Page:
Is it what we eat? Or that we overeat? A look at the effort to figure out why we’re fat.
Scanning through the archives of the Washington Post, I came across this abstract written by Nancy Szokan, a frequent contributor to the Tuesday Health Science section. The link to the original Wired magazine article is embedded. Obesity is at epidemic proportions and affects the fire service in numbers similar to that of the general population. I think you'll find the purpose of this new study to be very interesting and relevant to your department's fitness initiatives.
Do we get fat because we overeat, or because of the types of food we eat? That’s the question posed by the Energy Balance Consortium Study, described by Sam Apple for Wired magazine. Apple gives a fascinating picture of how the study was conducted: Two days a week, participants were locked into “tiny airtight rooms known as metabolic chambers,” where scientists calculated how many calories they burned by measuring changes in oxygen and carbon dioxide in the rooms’ air.
Their meals, delivered through vacuum-sealed portholes so researchers’ breath wouldn’t interfere with the measurements, were chemically analyzed to determine exact levels of carbohydrates, proteins and fats. (One site for the research was the metabolic ward at the National Institutes of Health in Bethesda.)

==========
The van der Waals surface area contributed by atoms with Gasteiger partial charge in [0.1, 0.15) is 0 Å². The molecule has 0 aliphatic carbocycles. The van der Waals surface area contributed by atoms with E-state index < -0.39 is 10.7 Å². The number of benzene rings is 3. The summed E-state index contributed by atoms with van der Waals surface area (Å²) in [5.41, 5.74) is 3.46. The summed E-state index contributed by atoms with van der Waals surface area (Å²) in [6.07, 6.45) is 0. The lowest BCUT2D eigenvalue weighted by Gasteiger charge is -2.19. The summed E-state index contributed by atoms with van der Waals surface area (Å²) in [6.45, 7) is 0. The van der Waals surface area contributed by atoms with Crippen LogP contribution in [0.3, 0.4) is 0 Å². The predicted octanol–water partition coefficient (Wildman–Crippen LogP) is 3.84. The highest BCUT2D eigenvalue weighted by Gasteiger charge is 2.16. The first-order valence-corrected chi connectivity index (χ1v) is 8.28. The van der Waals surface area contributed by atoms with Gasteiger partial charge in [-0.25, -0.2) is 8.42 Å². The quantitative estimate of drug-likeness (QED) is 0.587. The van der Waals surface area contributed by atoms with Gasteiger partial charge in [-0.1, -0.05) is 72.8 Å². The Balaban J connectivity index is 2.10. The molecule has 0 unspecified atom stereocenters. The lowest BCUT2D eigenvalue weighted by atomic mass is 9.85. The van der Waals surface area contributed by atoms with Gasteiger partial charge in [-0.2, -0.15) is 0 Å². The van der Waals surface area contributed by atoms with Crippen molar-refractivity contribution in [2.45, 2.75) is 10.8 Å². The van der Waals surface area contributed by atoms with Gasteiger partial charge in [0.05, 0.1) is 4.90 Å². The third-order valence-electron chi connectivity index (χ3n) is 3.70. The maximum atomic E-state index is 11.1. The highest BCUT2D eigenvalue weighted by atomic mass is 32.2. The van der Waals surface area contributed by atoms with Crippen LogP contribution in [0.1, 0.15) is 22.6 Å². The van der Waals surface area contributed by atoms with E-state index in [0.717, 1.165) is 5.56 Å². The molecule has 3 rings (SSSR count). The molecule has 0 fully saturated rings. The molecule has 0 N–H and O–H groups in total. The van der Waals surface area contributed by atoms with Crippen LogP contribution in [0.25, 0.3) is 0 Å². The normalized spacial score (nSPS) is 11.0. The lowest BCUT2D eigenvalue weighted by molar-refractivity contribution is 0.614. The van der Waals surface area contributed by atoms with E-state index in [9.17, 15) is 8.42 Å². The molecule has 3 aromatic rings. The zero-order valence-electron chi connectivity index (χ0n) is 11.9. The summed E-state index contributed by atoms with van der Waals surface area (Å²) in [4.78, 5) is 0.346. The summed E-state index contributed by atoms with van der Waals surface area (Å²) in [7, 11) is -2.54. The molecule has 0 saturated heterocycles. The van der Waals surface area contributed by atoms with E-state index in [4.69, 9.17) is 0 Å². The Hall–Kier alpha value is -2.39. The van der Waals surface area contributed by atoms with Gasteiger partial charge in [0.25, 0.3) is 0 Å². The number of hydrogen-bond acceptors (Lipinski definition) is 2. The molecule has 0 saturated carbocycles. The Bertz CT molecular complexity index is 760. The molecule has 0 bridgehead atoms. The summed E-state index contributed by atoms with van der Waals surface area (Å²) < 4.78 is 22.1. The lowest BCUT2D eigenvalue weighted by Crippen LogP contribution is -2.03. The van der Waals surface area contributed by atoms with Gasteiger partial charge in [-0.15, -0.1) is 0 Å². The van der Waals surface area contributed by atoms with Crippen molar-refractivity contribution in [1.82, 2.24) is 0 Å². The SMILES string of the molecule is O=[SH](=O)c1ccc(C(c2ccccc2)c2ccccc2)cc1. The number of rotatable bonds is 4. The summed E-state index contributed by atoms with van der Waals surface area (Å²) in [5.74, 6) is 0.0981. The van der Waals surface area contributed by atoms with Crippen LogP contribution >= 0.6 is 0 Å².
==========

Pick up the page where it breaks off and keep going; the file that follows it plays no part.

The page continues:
Twice a month, the subjects had their body fat analyzed through “dual-energy X-ray absorptiometry scans.” Their blood was analyzed for lipids and hormone levels. Stool samples revealed which bacteria were in their guts.
The study is one of the first to be funded by the nonprofit Nutrition Science Initiative, founded in 2012 by science journalist Gary Taubes and physician/researcher Peter Attia. NuSI’s mission, Apple writes, is to challenge “existing knowledge gathered in the past five decades of research . . . from studies marred by inadequate controls, faulty cause-and-effect reasoning and animal studies that are not applicable to humans.”
The initiative’s work is broadly aimed at cutting the U.S. obesity rate in half and the prevalence of diabetes by 75 percent in 15 years. It’s an ambitious goal, and Apple’s expansive, wide-ranging story about NuSI, its founders and its study is an eye-opening read.